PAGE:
AbstractAlthough efforts for developing e-democracy have been underway for over a decade, recent literature indicates that its uptake by citizens and Elected Members (EMs) is still very low. This paper explores the underlying reasons for why this is so from the perspective of local EMs in the context of UK local authorities. It draws on findings reported in earlier works supplemented with primary case study data. Findings are interpreted through the lens of Giddens structuration theory, which assists in drawing out issues related to three dimensions of human agency: communication of meaning, exercising power and sanctioning behaviour. The paper abstracts categories of agency from the findings and uses these to formulate eight propositions for creating an e-friendly democratic culture and enhancing EMs uptake of e-democracy. These propositions provide an indication for future e-democracy research direction.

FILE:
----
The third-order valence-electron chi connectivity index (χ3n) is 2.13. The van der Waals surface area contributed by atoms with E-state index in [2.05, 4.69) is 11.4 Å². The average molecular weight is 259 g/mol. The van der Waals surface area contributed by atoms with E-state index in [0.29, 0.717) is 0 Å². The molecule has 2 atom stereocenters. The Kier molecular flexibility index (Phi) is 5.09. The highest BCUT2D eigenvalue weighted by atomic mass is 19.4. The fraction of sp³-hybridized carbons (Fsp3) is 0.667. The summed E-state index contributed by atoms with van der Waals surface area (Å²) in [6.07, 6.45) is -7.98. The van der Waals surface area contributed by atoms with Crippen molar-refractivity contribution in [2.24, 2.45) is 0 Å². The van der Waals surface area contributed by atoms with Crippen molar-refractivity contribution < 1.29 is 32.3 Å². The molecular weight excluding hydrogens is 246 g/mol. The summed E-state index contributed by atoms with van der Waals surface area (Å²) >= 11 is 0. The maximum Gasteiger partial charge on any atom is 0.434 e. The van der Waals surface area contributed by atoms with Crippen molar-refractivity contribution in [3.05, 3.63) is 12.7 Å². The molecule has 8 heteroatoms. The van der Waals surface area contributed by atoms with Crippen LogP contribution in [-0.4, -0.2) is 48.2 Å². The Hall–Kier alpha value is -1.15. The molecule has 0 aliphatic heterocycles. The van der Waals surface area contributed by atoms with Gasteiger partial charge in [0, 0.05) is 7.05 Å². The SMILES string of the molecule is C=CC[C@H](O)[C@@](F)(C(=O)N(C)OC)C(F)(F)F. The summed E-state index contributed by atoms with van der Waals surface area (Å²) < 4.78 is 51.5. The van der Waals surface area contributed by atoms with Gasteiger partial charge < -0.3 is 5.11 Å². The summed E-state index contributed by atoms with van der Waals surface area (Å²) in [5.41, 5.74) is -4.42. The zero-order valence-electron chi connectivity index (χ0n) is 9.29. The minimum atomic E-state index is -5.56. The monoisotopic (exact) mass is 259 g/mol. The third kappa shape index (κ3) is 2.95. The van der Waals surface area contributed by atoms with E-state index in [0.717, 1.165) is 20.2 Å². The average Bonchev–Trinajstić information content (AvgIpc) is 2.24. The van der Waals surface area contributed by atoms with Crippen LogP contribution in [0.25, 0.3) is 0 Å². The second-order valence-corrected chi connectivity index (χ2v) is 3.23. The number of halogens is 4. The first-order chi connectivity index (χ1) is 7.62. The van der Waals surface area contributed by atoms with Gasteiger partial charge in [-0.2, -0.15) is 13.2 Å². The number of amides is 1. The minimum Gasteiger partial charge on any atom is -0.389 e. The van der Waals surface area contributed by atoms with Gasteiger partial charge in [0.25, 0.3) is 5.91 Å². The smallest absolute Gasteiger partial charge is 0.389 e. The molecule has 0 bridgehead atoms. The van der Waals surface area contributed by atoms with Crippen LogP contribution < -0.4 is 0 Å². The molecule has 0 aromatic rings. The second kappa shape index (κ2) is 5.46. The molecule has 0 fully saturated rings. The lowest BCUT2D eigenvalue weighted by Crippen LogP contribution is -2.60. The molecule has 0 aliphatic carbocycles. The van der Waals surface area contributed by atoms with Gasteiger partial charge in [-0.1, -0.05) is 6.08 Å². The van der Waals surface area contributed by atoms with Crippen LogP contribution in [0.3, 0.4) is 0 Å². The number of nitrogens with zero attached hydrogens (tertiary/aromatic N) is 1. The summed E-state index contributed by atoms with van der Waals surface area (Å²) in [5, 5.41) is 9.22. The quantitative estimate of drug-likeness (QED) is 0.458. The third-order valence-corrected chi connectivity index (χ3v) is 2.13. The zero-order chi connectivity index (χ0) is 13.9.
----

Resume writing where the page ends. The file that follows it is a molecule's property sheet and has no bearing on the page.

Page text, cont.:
CitationInternational Journal of Electronic Government Research, 4(3): 20-35
PublisherIGI Global: Idea Group Publishing
JournalInternational Journal of Electronic Government Research